I’m not going to lie, these images are unlikely to win any awards in the field of concert photography, not least because even with a 30x zoom and a reasonably flash Lumix camera, I was still much further from The Boss than was ideal this past Saturday night in Auckland, New Zealand. That said, they hopefully can give you a sense of how there’s never such a thing as a run-of-the-mill Bruce Springsteen concert.
The closest I’ve ever been to the man who’s been amongst my biggest heroes for as long as I can remember was at a sodden Western Springs on March 28, 2003. The Auckland rain was so torrential that night that I never wore the shoes I had on at that concert ever again. They were so caked in the orange speedway clay of the venue that they perished alongside my Springsteen virginity.
I was 21 years old, stone cold sober and had never felt so fist-pumpingly liberated as I did that day. Mere metres from the stage, I bore witness to the sense of brotherhood, optimism, emotion, humour and realism that has made Bruce Springsteen & The E Street Band one of the most captivating live units in the history of rock and roll. I emailed Steve Van Zandt to tell him it had been a near religious experience and his reply of “thanks Tim, that’s what we aim to do!” remains one of the great inbox moments of my life.
Now at age 35, the same vintage as Springsteen’s weathered character in My Hometown, I’m still determined to feel like an eternally young fan of this American icon. To realise I’m the age of his Born In The USA figures and older than those featured in Nebraska, The River, Darkness On The Edge Of Town, Born To Run, The Wild, The Innocent & The E Street Shuffle and Greetings From Asbury Park is confronting to the point of denial. Oh well.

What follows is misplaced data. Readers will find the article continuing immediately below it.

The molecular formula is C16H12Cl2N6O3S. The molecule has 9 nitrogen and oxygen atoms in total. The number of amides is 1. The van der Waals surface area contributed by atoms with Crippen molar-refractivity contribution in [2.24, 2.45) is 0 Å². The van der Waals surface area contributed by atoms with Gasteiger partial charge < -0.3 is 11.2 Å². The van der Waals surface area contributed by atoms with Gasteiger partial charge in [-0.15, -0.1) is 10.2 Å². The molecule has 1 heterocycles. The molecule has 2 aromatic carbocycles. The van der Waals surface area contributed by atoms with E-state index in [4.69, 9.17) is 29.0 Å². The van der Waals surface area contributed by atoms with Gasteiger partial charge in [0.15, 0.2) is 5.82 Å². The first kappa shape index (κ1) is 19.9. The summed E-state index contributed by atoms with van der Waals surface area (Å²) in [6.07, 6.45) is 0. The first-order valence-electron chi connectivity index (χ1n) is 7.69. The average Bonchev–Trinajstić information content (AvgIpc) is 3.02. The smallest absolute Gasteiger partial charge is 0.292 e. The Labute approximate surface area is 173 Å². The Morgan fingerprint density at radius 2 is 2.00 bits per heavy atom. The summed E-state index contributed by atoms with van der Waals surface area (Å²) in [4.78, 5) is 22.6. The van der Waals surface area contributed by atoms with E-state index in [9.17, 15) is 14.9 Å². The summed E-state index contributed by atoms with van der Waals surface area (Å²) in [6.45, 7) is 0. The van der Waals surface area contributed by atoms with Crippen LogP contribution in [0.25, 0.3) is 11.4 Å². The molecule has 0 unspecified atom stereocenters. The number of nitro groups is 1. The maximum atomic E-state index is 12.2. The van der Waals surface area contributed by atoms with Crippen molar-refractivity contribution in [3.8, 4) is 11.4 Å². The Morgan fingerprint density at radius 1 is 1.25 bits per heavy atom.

There were so many highlights from this, my third (and second sun-drenched) Auckland Bruce/E Street Band gig these past 14 years. Nils Lofgren’s spiraling solo on Because The Night, the opening 1-2 Born In The USA punch of Darlington County and Working On The Highway, the stark American Skin, the frenetic Candy’s Room, the hymn-like My City Of Ruins etc. etc. And of course, the singalong fun of hits like Glory Days, Born To Run, Dancing In The Dark and Hungry Heart.
But there was one song that stood comfortably aloft for me. Across three concerts and nine hours of seeing my hero in a live setting, Mt Smart Stadium on Saturday night was the very first time I’ve seen Bruce and the guys perform Backstreets. A possibly autobiographical tale of male friendship that sours, this is amongst the most beautiful, heartfelt and sad epics in the Springsteen cannon. Especially if all you know of the landmark Born To Run album from 1975 is the title track and Thunder Road, check out one of the tracks that quickly established this LP as one of the most important of the 1970s. Followed by my top 20 images from the Saturday concert, here is Backstreets: